UNITED STATES COURT OF APPEALS FOR THE SEVENTH CIRCUIT
June 6, 1985
DAVID R. KOEHN, PLAINTIFF-APPELLANT
PABST BREWING COMPANY, DEFENDANT-APPELLEE
Appeal from the United States District Court for the Eastern District of Wisconsin. No. 84 C 724- John W. Reynolds, Judge.
Before CUDAHY and POSNER, Circuit Judges, and FAIRCHILD, Senior Circuit Judge.
Per Curiam. The plaintiff in this diversity action, Koehn, was employed by the defendant in Wisconsin as a salesman. He had no employment contract; he was an employee at will. He was seriously injured in the course of his employment and was-he alleges- fired as a result. He claims that by firing him because of his injury, the defendant violated the common law of Wisconsin. The district judge dismissed the complaint on the defendant's motion, and Koehn has appealed.
Under the law of Wisconsin, a wrongful discharge of an employee at will occurs when "the discharge is contrary to a fundamental and well-defined public policy" "evidenced by a constitutional or statutory provision." Brockmeyer v. Dun & Bradstreet, 113 Wis. 2d 561, 573, 335 N.W.2d 834, 840 (1983). And as a matter of fact a Wisconsin statute, the Fair Employment Act, Wis. Stats. §§ 111.31 et seq., forbids employment discrimination against the handicapped. We may assume therefore that if Koehn was fired for the reason he asserts, he was fired in violation of "well defined public policy" "evidenced by a . . . statutory provision." But normally when there are available administrative remedies for a wrong, they must be exhausted before th victim can bring a lawsuit. Nodell Investment Corp. v. City of Glendale, 78 Wis. 2d 416, 254 N.W.2d 310 (1977). There are remedies here, and Koehn made no effort to invoked them. He could have complained to the Wisconsin Department of Industry, Labor and Human Relations, and have gotten judicial review of the Department's final action on his complaint. See Wis. Stats. § 111.39.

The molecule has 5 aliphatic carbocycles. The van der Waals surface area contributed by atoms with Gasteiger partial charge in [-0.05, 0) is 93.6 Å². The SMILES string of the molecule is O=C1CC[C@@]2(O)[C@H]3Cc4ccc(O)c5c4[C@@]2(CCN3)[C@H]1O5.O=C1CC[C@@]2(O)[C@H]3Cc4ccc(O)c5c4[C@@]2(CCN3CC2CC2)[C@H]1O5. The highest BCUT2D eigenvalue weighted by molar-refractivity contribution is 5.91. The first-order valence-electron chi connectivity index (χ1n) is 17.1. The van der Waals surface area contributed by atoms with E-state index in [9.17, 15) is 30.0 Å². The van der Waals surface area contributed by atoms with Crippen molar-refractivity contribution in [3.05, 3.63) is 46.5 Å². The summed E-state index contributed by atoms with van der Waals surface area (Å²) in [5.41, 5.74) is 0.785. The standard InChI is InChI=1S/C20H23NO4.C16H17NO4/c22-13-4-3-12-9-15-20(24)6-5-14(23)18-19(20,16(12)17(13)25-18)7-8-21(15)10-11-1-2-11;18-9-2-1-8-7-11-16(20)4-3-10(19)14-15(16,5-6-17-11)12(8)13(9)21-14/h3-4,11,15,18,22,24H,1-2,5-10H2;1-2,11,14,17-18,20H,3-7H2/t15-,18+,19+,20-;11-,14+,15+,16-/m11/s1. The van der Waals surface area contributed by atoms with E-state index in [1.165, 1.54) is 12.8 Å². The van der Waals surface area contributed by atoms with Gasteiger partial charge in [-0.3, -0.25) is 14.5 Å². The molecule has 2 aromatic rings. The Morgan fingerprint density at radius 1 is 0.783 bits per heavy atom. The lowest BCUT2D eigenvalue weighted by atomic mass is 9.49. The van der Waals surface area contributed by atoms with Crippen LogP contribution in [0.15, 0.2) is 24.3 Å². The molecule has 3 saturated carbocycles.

Although Nodell was decided before Brockmeyer and did not involve a common law wrong, a pregnant footnote in Brockmeyer states: "Where the legislature has created a statutory remedy for a wrongful discharge, that remedy is exclusive." 113 Wis. 2d at 576 n. 17, 335 N.W.2d at 842 n. 17 (citation omitted). See also Shanahan v. WITI-TV, Inc., 565 F. Supp. 219, 224-25 (E.D. Wis. 1982); McCluney v. Jos. Schlitz Brewing Co., 489 F. Supp. 24, 26-27 (E.D. Wis. 1980). This goes even further than exhaustion of remedies; this makes the administrative remedies exclusive. We need not decide whether the Wisconsin courts would go so far in a case that squarely presented the issue. The footnote was dictum; and anyway footnotes are not the most authoritative source of legal doctrine. The only thing we need decide is that one cannot bring a suit for wrongful discharge under the law of Wisconsin if one has not sought administrative redress, if such is available.
Koehn argues that such a ruling robs Brockmeyer of its practical significance. But that is not so. Wisconsin does not have a special remedial system, analogous to that for discriminatory discharges, for people who are fired because they "blew the whistle" on their employer for criminal or other unlawful acts, or refused to commit perjury for their employer, or brought a lawsuit or filed a workmen's compensation claim against their employer-all traditional examples of wrongful discharge in states like Wisconsin that recognizes a cause of action for wrongful discharge of an employee at will. At all events the thrust of Wisconsin law on the subject of exhaustion of remedies is too clear to give us any alternative but to affirm.
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